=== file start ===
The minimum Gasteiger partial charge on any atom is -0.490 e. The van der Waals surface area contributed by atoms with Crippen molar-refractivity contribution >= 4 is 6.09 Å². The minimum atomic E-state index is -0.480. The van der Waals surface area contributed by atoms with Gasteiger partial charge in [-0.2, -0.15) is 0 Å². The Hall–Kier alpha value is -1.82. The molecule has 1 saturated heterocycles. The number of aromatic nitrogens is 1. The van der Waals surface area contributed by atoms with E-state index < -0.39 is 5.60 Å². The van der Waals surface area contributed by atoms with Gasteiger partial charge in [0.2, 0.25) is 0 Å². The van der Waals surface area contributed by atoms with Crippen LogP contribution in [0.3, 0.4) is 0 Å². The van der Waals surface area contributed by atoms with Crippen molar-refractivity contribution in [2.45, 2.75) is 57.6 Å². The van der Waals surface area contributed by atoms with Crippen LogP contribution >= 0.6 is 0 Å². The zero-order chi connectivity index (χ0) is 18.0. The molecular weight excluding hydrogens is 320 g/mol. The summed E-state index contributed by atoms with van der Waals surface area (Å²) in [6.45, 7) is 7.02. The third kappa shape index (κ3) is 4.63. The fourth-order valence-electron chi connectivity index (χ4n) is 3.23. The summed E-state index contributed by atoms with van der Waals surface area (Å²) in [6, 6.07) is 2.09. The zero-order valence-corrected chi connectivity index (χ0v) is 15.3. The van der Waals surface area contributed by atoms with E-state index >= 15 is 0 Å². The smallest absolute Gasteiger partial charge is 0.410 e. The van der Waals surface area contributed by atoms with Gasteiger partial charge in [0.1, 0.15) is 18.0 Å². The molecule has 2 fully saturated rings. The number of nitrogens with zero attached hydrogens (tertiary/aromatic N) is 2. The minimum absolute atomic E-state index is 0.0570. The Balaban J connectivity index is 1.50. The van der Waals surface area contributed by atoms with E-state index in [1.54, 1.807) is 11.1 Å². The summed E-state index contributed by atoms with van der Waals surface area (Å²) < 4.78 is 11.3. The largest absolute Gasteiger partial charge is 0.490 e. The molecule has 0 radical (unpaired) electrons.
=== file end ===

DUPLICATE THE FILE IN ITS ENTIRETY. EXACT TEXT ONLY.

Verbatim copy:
The minimum Gasteiger partial charge on any atom is -0.490 e. The van der Waals surface area contributed by atoms with Crippen molar-refractivity contribution >= 4 is 6.09 Å². The minimum atomic E-state index is -0.480. The van der Waals surface area contributed by atoms with Gasteiger partial charge in [-0.2, -0.15) is 0 Å². The Hall–Kier alpha value is -1.82. The molecule has 1 saturated heterocycles. The number of aromatic nitrogens is 1. The van der Waals surface area contributed by atoms with E-state index < -0.39 is 5.60 Å². The van der Waals surface area contributed by atoms with Gasteiger partial charge in [0.2, 0.25) is 0 Å². The van der Waals surface area contributed by atoms with Crippen LogP contribution in [0.3, 0.4) is 0 Å². The van der Waals surface area contributed by atoms with Crippen molar-refractivity contribution in [2.45, 2.75) is 57.6 Å². The van der Waals surface area contributed by atoms with Crippen LogP contribution >= 0.6 is 0 Å². The zero-order chi connectivity index (χ0) is 18.0. The molecular weight excluding hydrogens is 320 g/mol. The summed E-state index contributed by atoms with van der Waals surface area (Å²) in [6.45, 7) is 7.02. The third kappa shape index (κ3) is 4.63. The fourth-order valence-electron chi connectivity index (χ4n) is 3.23. The summed E-state index contributed by atoms with van der Waals surface area (Å²) in [6, 6.07) is 2.09. The zero-order valence-corrected chi connectivity index (χ0v) is 15.3. The van der Waals surface area contributed by atoms with E-state index >= 15 is 0 Å². The smallest absolute Gasteiger partial charge is 0.410 e. The van der Waals surface area contributed by atoms with Gasteiger partial charge in [0.1, 0.15) is 18.0 Å². The molecule has 2 fully saturated rings. The number of nitrogens with zero attached hydrogens (tertiary/aromatic N) is 2. The minimum absolute atomic E-state index is 0.0570. The Balaban J connectivity index is 1.50. The van der Waals surface area contributed by atoms with E-state index in [1.54, 1.807) is 11.1 Å². The summed E-state index contributed by atoms with van der Waals surface area (Å²) < 4.78 is 11.3. The largest absolute Gasteiger partial charge is 0.490 e. The molecule has 0 radical (unpaired) electrons.